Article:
Military jets create a Spanish flag in the sky over Madrid, with a statue of Cristopher Columbus in the foreground. Photo: DOMINIQUE FAGET / AFP)

Spain conquered parts of present-day United States and most territories across South America.

Together with other territories that the Spanish realm had already conquered, it made el imperio español the greatest of its time.

Hispanic Day also commemorates the unification of the realms of Castilla and Aragón, which eventually became the Spain we know today, an event that happened earlier in 1492 after the Spanish army reconquered Granada, the last stronghold of the Moors in Europe.

El Día de la Hispanidad was first celebrated in Madrid in 1935 and was made an official public holiday in 1981.

In 1987, its name was changed to La Fiesta Nacional (Spain’s National Day), removing any reference to Spanish colonialism.

The controversy

There is a lot of controversy around this celebration in Spain, and no surprise to learn that the biggest criticism comes from Catalonia, the region where part of the population is pushing for independence.

READ ALSO: Catalans march for unity on Spain’s national day


Catalans against independence took to the streets for a pro-Spain rally in Barcelona. Photo: AFP

While some Catalans opposed to breaking away from Spain rally to celebrate Spain’s National Day, others rally against it.

Some town halls and companies refuse to observe it as a holiday and instead changed the day off work to October 1st – La Diada, Catalonia’s National Day – when protests have also been held to mark the first anniversary of the 2017 referendum on independence declared unconstitutional by Madrid.

READ MORE: Badalona cancels Columbus holiday ‘glorifying genocide’

Some political parties in the Basque Country and Navarra also refuse to mark Hispanic Day. Basque nationalists are absent for the same reason as the Catalan separatists and in Navarra, the regional government replaced the Día de Hispanidad with the Day of Indigenous Peoples.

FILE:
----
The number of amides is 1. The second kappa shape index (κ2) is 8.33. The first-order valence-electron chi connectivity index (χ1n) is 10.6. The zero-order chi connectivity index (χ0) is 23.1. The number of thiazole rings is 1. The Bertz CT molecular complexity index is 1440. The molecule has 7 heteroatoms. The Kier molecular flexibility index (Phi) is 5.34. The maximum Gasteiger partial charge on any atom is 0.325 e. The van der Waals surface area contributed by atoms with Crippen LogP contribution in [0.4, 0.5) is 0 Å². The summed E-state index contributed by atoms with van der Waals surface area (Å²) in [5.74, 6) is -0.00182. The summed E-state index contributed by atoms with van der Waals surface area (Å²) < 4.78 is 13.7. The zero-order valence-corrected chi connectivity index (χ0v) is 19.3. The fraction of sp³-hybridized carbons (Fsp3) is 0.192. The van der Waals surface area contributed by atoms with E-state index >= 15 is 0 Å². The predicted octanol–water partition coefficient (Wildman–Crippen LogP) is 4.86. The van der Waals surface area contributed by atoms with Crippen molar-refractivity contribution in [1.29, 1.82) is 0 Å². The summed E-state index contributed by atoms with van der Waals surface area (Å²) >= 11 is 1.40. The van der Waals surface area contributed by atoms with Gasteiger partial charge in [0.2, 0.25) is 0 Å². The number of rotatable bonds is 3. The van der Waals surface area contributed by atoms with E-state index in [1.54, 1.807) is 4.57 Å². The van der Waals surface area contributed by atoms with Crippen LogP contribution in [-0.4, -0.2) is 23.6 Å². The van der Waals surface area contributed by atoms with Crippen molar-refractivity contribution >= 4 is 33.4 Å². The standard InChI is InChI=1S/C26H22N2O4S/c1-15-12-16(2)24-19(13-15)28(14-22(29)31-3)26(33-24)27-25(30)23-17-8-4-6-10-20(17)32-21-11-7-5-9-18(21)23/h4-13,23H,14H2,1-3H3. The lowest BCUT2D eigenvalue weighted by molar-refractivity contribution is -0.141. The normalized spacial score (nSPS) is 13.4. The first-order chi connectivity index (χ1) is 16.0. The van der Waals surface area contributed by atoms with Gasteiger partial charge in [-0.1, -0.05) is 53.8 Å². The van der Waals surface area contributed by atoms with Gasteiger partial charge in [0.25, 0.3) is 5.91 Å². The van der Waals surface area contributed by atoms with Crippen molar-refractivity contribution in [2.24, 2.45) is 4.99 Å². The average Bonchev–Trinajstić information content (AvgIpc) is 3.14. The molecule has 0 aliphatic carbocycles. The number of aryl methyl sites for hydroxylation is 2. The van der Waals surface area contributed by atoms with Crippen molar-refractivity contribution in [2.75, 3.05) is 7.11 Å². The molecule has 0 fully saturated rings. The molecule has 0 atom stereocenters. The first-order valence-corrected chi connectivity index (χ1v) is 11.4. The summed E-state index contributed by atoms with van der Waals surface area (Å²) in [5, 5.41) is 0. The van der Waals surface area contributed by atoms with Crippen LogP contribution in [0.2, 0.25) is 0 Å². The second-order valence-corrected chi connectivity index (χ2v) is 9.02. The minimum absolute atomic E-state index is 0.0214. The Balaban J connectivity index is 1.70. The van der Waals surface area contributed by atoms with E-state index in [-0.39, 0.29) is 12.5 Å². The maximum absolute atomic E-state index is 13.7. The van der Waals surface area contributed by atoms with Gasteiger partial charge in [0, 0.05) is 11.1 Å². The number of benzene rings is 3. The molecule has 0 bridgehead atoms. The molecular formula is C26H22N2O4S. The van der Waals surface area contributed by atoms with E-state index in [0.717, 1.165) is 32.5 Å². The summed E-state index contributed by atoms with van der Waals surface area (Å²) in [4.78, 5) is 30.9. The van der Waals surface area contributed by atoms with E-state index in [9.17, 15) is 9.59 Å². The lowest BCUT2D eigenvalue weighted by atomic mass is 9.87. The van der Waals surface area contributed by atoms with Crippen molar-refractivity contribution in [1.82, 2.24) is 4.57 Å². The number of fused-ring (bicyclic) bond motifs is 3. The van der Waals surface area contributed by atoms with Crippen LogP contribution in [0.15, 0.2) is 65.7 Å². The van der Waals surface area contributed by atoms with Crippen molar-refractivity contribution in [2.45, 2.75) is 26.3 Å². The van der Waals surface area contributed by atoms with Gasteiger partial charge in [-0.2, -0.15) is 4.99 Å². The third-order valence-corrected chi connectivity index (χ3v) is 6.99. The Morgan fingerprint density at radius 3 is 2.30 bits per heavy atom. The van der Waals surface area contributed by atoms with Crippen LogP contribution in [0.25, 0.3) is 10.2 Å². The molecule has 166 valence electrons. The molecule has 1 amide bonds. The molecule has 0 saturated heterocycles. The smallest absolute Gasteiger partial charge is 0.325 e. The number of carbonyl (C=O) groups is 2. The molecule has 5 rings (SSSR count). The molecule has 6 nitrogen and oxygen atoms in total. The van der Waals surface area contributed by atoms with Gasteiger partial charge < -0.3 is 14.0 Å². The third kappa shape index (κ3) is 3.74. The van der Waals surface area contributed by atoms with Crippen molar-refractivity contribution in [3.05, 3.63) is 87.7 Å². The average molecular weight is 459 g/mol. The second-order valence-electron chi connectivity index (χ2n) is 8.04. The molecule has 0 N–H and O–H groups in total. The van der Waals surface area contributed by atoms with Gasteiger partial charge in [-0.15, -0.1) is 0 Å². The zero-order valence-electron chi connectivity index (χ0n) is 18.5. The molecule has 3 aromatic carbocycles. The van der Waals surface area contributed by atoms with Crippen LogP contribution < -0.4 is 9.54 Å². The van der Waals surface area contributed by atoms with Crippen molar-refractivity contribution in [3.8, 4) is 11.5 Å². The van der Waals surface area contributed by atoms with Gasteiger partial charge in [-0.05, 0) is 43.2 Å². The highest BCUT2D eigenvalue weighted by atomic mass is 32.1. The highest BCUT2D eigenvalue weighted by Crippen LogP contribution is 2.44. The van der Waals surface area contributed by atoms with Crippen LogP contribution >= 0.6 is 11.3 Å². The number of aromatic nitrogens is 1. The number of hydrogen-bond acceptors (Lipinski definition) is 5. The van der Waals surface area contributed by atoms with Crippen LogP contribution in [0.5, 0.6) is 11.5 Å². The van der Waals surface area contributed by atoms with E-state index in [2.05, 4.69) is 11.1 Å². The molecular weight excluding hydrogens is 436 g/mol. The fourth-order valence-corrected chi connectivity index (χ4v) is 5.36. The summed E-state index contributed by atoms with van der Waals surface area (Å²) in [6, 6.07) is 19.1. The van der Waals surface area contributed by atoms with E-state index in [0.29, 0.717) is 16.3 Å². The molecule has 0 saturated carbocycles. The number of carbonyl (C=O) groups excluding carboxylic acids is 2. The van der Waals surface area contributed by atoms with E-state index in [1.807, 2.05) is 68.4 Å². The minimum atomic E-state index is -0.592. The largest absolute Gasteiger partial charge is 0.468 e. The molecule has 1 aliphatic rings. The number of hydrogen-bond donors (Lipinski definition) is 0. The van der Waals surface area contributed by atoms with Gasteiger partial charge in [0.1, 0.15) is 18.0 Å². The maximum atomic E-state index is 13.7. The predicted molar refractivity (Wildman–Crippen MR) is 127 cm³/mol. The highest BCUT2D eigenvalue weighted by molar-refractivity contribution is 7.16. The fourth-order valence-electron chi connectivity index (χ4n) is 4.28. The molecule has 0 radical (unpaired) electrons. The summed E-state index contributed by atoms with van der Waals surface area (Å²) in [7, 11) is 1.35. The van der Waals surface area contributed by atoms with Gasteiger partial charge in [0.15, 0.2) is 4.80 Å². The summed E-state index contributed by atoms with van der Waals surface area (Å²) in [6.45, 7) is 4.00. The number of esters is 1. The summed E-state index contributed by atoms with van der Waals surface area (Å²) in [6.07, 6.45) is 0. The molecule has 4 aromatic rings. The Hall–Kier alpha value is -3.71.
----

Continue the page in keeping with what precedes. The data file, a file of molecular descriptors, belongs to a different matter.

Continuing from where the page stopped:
Members of far-left party Unidas Podemos have also previously strongly disagreed with the October 12th celebration, refusing over the years to take part in the official event, partly because it is led by the King, and they are a Republican party. They also argue that celebrating Columbus Day would mean celebrating the genocide that followed his discovery of “the new world”.

When ex-Podemos leader Pablo Iglesias became Deputy PM as part of his party’s governing coalition with the PSOE, he did however take part in the official event.

But in many Republicans’ minds the day still has strong associations with the Francoist era when the dictator used the celebration to display his military might and extol the values of the dictatorship.

And how about Latin Americans themselves, you may ask? Well, for years several countries on the continent whose indigenous ancestors were subdued, enslaved or killed by Spanish conquistadores have questioned whether this Hispanic heritage is worth celebrating.

Recent socialist governments have in many cases ditched the original name of the celebration, El Día de la Raza (The Day of Race, the Spanish race that is), coined by a Spanish minister in 1913. 

In Argentina, Cristina Fernández de Kirchner changed it to ‘Day of Respect for Cultural Diversity’, Rafael Correa decreed that in Ecuador it would be renamed ‘Day of Interculturality and Plurinationality’. The governments of Daniel Ortega of Nicaragua and Hugo Chávez in Venezuela called it ‘Day of Indigenous Resistance’, Morales in Bolivia renamed it ‘Day of Decolonisation’ and in Peru they celebrate the ‘Day of Indigenous Peoples and Intercultural Dialogue’.

On the other hand, the United States still calls October 12th Columbus Day and other American nations have stuck by the original ‘Spanish race’ name.

Changing the narrative of Spanish colonisation to emphasise the struggle of the continent’s indigenous does seem to be the trend nonetheless.

But not all Spanish politicians agree with tainting Spain’s history. In late September, following Pope Francis’s apology for the evangelisation  “sins” committed by the Church during the conquista, Madrid’s regional leader Isabel Díaz Ayuso slammed the pontiff.

“It surprises me that a Catholic who speaks Spanish says this about a legacy like ours, after all our missions brought Spanish and Catholicism – and with them civilisation and freedom – to the American continent”.